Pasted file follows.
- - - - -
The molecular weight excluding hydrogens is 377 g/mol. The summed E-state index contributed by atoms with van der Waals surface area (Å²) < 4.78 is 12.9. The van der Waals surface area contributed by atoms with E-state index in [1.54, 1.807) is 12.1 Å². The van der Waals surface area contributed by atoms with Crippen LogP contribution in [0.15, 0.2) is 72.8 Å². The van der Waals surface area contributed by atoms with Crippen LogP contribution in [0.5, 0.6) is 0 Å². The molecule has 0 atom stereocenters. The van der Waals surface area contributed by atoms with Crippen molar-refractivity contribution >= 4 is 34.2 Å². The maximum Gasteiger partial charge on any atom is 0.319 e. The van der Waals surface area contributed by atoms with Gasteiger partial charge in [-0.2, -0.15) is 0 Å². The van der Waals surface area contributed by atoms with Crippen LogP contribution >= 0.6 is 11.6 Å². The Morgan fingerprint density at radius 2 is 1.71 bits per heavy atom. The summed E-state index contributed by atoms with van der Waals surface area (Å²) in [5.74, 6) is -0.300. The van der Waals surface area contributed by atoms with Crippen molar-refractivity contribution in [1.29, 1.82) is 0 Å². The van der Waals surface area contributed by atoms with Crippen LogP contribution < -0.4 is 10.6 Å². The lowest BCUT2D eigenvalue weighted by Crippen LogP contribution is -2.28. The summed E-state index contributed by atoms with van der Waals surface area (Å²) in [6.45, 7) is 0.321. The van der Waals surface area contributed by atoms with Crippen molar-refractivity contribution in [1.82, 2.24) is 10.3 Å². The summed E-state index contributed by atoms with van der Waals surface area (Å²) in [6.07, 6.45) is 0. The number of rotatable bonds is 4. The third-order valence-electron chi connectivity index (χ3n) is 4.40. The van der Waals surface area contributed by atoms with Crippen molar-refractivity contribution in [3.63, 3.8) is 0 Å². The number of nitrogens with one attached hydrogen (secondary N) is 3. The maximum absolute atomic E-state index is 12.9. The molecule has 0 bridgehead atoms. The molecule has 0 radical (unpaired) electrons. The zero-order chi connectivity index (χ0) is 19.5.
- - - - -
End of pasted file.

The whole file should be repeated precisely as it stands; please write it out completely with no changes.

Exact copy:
The molecular weight excluding hydrogens is 377 g/mol. The summed E-state index contributed by atoms with van der Waals surface area (Å²) < 4.78 is 12.9. The van der Waals surface area contributed by atoms with E-state index in [1.54, 1.807) is 12.1 Å². The van der Waals surface area contributed by atoms with Crippen LogP contribution in [0.15, 0.2) is 72.8 Å². The van der Waals surface area contributed by atoms with Crippen LogP contribution in [0.5, 0.6) is 0 Å². The molecule has 0 atom stereocenters. The van der Waals surface area contributed by atoms with Crippen molar-refractivity contribution >= 4 is 34.2 Å². The maximum Gasteiger partial charge on any atom is 0.319 e. The van der Waals surface area contributed by atoms with Gasteiger partial charge in [-0.2, -0.15) is 0 Å². The van der Waals surface area contributed by atoms with Crippen LogP contribution >= 0.6 is 11.6 Å². The Morgan fingerprint density at radius 2 is 1.71 bits per heavy atom. The summed E-state index contributed by atoms with van der Waals surface area (Å²) in [5.74, 6) is -0.300. The van der Waals surface area contributed by atoms with Crippen molar-refractivity contribution in [1.29, 1.82) is 0 Å². The van der Waals surface area contributed by atoms with Crippen LogP contribution < -0.4 is 10.6 Å². The lowest BCUT2D eigenvalue weighted by Crippen LogP contribution is -2.28. The summed E-state index contributed by atoms with van der Waals surface area (Å²) in [6.45, 7) is 0.321. The van der Waals surface area contributed by atoms with Crippen molar-refractivity contribution in [1.82, 2.24) is 10.3 Å². The summed E-state index contributed by atoms with van der Waals surface area (Å²) in [6.07, 6.45) is 0. The number of rotatable bonds is 4. The third-order valence-electron chi connectivity index (χ3n) is 4.40. The van der Waals surface area contributed by atoms with Crippen molar-refractivity contribution in [3.63, 3.8) is 0 Å². The number of nitrogens with one attached hydrogen (secondary N) is 3. The maximum absolute atomic E-state index is 12.9. The molecule has 0 bridgehead atoms. The molecule has 0 radical (unpaired) electrons. The zero-order chi connectivity index (χ0) is 19.5.